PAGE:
I posted this on my blog about a year ago and recently sent this to the Turd because I think it's extremely important for people to see. They say history repeats itself and if that's true, this text written about 150 years ago in the mid 1800's is shocking.
Nearly all the government paper issues ever made have shared the same fate as those whose history we have sketched. The phases through which they all pass is remarkably similar. The issue of paper money is generally resorted to by governments, as a resource to meet indispensable expenditures. This is contrary to the first principle of money, which is, that being an instrument made by the government at the expense and for the convenience of the individuals who use it, it should only be manufactured when demanded by the individuals. The principle which controls the issue of government paper money being false, like all other recourse to false principles, the issue cannot fail to be injurious to both government and people. No matter how despotic or popular the government issuing the paper money may be, the public soon lose confidence in it: if forced by legal enactments to accept it, they avoid holding it, and hoard the coin, in which they have confidence, and which, therefore, suddenly disappear from cirulation. The anxiety to exchange paper money, in which the community has no confidence, for commodities and other property which have an intrinsic value, soon produces a rapid rise of prices, which is the true indication and measure of the depreciation of all paper money having a forced circulation. Every rise in the prices, being in reality a fall in the value of the paper money, instead of inducing holders of commodities and property to realize, only increases their desire to retain their desire to retain them, whilst it increases the desire of the holders of paper money to exchange it for anything possessing intrinsic value. The inevitable result is a panic in regard to the paper money, and the very government that issued it is soon forced to refuse it in payment of taxes and loans, as it will no longer procure the supplies needed by the government and by its officers and employees.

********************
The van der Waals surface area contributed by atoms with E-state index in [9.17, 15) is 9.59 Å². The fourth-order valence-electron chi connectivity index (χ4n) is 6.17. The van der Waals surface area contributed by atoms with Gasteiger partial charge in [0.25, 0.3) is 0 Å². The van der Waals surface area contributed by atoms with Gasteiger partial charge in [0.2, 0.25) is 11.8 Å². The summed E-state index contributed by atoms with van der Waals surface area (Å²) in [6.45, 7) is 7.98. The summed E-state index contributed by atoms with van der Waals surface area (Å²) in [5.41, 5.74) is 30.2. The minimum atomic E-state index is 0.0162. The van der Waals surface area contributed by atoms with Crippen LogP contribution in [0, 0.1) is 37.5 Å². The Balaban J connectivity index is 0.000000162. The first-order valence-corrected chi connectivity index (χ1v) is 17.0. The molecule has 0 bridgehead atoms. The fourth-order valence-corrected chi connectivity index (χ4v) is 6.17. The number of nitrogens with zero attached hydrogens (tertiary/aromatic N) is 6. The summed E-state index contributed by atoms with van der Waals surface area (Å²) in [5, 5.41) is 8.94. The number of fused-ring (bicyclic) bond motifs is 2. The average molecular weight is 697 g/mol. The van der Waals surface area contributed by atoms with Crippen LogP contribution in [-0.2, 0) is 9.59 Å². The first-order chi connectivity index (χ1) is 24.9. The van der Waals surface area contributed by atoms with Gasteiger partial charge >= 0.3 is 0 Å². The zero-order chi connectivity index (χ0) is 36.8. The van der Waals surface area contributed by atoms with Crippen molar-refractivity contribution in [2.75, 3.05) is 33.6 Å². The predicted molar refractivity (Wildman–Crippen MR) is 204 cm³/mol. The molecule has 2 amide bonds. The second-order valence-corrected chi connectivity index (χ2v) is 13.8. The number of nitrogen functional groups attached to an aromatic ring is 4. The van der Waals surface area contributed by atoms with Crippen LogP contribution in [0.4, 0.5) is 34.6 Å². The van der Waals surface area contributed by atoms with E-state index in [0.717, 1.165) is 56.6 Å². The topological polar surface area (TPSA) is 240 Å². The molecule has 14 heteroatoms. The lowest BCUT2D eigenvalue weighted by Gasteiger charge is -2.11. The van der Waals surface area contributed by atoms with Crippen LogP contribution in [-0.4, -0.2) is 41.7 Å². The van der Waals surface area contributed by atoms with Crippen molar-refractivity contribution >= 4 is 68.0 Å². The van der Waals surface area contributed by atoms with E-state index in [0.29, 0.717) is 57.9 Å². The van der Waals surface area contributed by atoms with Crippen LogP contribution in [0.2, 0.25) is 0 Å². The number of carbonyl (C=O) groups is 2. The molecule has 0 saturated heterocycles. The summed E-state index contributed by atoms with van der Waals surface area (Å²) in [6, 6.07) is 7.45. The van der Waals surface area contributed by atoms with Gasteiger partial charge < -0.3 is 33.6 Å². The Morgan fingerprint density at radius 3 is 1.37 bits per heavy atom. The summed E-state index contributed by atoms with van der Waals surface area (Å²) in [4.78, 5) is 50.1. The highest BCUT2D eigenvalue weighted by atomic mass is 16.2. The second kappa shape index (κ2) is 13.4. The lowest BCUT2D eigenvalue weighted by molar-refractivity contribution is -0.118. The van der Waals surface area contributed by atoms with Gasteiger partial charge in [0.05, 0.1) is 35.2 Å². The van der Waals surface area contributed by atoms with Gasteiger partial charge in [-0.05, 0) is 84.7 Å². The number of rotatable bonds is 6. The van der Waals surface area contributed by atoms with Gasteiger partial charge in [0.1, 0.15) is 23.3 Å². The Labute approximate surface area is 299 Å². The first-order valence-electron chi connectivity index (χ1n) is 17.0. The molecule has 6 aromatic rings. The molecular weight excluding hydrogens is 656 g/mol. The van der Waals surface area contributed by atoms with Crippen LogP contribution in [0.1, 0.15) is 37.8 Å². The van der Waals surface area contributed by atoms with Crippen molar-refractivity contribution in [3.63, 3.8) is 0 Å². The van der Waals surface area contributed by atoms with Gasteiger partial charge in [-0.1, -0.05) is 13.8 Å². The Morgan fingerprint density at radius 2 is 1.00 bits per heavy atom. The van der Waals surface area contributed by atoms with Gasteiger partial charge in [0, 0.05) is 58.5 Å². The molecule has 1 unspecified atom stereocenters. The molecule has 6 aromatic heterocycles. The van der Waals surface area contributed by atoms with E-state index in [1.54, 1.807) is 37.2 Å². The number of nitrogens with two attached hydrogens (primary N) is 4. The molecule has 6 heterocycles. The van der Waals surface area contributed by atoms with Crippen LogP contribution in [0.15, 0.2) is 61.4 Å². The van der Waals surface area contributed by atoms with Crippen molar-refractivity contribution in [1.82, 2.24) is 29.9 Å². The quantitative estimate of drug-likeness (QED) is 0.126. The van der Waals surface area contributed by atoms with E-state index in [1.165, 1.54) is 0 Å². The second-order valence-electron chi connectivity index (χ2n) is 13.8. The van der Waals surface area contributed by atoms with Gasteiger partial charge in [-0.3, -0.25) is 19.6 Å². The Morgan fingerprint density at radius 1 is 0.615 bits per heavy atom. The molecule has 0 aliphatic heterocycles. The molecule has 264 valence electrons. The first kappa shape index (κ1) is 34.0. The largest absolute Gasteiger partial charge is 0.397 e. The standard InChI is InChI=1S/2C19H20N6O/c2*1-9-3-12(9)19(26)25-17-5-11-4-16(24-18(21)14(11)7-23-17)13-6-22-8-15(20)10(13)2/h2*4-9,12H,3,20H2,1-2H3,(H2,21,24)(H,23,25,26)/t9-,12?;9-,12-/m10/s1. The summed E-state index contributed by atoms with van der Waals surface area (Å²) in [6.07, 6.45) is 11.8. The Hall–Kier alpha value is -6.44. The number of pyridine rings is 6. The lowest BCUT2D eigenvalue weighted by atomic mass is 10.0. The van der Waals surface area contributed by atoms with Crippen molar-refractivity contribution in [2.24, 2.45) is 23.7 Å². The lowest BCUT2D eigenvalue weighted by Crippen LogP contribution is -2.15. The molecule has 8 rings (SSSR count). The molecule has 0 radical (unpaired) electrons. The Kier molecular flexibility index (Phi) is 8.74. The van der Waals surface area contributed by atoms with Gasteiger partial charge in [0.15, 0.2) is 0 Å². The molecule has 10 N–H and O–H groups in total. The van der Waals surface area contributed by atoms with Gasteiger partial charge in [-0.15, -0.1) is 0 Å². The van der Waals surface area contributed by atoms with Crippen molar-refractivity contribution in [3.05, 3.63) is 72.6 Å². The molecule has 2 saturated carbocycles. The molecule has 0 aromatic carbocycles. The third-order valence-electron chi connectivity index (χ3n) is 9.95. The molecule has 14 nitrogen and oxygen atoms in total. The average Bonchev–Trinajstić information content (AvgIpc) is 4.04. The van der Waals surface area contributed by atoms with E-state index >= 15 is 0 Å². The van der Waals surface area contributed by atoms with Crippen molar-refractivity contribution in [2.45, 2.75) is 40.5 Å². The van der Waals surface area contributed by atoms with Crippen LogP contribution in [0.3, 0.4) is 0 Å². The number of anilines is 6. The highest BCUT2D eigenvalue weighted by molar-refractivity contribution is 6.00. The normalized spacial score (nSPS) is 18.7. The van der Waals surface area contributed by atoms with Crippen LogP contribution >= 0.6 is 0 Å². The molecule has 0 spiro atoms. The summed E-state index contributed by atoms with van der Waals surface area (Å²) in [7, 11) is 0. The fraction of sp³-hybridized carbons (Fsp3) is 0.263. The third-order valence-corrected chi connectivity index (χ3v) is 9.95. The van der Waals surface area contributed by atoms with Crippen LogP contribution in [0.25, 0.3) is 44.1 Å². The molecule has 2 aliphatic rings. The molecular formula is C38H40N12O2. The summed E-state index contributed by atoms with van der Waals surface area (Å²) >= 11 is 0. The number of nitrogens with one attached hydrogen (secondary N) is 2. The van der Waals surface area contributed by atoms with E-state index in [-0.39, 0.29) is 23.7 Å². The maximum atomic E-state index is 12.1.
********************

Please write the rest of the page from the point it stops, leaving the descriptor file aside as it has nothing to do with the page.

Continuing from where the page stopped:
Such are the terrible perturbations produced in communities by a forced cirulation of paper money. An inevitable fatality urges the Governments that use it, toward its abuse; for a forced circulation of paper money is always resorted to in moments of crisis, when the ordinary resources are insufficient. A first excess in the issue of paper money, rendered necessary by excessive expenditures, produces a depreciation in the value of the money received in payment of the taxes levied, and this depreciation obliges the Government to make further issues to augment its resources, so as to compensate the depreciation in the value of the taxes; and so on, ad infinitum, until the value of the paper falls to zero, which is equivalent to general or rather national bankruptcy.
You can read the full book titled, "Money" by Charles Moran on Google Books.